STRATEGY FOR LOOKED AFTER CHILDREN: IMPROVING CHILDREN'S LIVES

Closed 1 Aug 2018

Opened 9 May 2018

Overview

 

  1. Outcome 12 in the draft Programme for Government commits us to Giving Our Children and Young People the Best Start in Life [also a theme within the Executive’s Making Life Better Public Health Framework]. This Outcome is owned by the Department of Education and is underpinned by a number of indicators one of which is to 'Improve Support for Looked After Children'. The associated indicator Delivery Plan outlines the proposals to turn the curve which will in part be delivered through the implementation of a Looked After Children Strategy.

  2. Currently there are around 3,000 children in care of Health and Social Care Trusts. The term ‘Looked After Children’ refers to a diverse group that varies in terms of age, ethnicity, the reason for being looked after, age of first entry into care and duration within care. However, whilst some young people in care go on to enjoy success, as a group, educational and other outcomes tend to fall significantly below those of the general population.

  3. There are now more children in care than at any other time since the introduction of the Children Order in 1995. The number has been growing steadily year on year. Allied to the rise in numbers is the increasing complexity of need among children who come into care. Some children are engaging in behaviours associated with adolescence at a much younger age. We also have a growth in the number of young people entering care for the first time at an older age than previously. In addition some of the children entering care may have experienced trauma in their lives which has impacted on their mental health and emotional wellbeing.

  4. Health and Wellbeing 2026: Delivering Together underscores the Programme for Government commitment to looked after children in which the former Health Minister stated that we will honour our corporate parenting responsibilities to the fullest extent and will be as ambitious for children in care as we are for our own children. 

  5. In addition the Children’s Services Co-operation Act (NI) 2015 requires government departments, relevant agencies and the voluntary and community sector to work together on the planning, resourcing and delivery of children’s services to improve the well-being of children and young people. Well-being is defined in terms of 8 outcomes/parameters. The draft Looked After Children Strategy is being brought forward in the context of the Executive’s draft Children and Young People Strategy and provides key messages and actions identified to address each of these 8 outcomes.

  6. Section 7 of the draft Strategy includes a high level draft Implementation Plan which draws together actions from Programme for Government, Delivering Together, the Adoption and Children Bill consultation response, and a number of review exercises and project evaluations. Some actions will lead to improvements across more than one or all outcome areas.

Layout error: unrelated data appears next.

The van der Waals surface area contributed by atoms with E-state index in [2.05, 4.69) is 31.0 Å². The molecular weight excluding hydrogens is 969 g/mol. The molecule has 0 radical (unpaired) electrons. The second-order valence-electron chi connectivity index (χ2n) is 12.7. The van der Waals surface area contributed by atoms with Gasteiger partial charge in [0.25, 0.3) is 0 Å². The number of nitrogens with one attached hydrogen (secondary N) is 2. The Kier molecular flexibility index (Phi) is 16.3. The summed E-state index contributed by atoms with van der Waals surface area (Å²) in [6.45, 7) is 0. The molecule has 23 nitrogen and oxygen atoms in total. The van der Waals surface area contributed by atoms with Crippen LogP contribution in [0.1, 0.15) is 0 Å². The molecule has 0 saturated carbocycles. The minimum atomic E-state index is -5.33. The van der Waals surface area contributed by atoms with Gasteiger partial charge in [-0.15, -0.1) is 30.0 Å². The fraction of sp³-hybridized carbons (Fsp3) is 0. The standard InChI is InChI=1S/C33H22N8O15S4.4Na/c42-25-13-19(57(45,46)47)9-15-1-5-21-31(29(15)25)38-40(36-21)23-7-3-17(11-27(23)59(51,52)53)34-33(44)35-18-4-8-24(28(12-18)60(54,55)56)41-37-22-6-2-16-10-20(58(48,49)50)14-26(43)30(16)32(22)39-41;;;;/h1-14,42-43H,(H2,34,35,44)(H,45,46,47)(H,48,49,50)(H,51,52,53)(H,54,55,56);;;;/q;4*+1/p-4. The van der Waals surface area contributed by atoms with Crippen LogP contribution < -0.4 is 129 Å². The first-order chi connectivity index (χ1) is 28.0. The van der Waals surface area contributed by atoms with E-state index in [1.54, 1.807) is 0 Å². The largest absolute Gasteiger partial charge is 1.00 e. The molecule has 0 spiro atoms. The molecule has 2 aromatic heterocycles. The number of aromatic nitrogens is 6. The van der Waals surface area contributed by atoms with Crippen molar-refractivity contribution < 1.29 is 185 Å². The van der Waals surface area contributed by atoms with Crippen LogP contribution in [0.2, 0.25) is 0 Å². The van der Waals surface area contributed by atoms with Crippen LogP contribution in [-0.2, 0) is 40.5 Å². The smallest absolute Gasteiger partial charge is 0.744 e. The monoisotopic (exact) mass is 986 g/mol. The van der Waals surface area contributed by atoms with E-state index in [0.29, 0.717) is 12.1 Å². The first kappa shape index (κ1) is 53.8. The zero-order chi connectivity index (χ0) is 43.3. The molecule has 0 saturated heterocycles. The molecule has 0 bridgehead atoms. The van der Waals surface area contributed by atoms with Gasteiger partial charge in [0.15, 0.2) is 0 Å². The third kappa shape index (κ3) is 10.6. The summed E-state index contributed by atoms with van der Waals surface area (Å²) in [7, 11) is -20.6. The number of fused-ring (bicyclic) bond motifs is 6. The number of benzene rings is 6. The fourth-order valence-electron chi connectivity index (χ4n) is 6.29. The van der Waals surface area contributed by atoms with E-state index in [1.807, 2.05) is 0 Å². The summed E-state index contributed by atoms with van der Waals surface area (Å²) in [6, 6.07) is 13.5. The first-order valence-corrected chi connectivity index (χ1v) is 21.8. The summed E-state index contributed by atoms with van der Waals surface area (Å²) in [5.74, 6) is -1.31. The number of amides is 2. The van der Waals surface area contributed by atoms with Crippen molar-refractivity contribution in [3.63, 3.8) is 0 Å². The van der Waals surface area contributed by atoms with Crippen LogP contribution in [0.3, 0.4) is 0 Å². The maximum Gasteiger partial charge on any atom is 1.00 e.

7. The Strategy is being taken forward jointly by the Departments of Health and Education. The consultation draft has also been developed with significant input from key stakeholders across the statutory, voluntary and community sectors. Children, young people and carers have also been involved in its development. In order to produce a succinct but comprehensive document we have had to distil comments. 

  8. Please note: The definition of ‘corporate parent’ was subject to consultation under the Adoption & Children Bill and any agreed definition arising from this will be included in the finalised Strategy. 

    TO ATTEND ANY OF THE CONSULTATION WORKSHOPS DETAILED BELOW, PLEASE FOLLOW THE RELEVANT LINK TO THE EVENTBRITE WEBSITE AT THE BOTTOM OF THIS PAGE.

    Some young people may be invited to workshops organised by voluntary organisations (VOYPIC, Fostering Network, MACs, Start360, Include Youth). If you are not invited to one of these but would like to come along to a workshop organised by both departments,  please follow the link to the Eventbrite website. 

     

     

     

Events

Audiences

  • Service users/patients
  • Carers
  • Advocate groups
  • Community/Voluntary sector organisations
  • Health and social care providers – statutory
  • Health and social care providers – non-statutory
  • Health professionals
  • Health and social care staff
  • Health and social care regulators
  • Political representatives

Interests

  • Higher Education
  • Part-time Study
  • Primary Education
  • Post-Primary Education
  • Part-time Student Finance
  • Student Loans
  • Bursaries
  • Health and social care policy
  • Health and social care legislation
  • Provision of health and social care services
  • Improvement of health and social care services
  • Patient/service user advocacy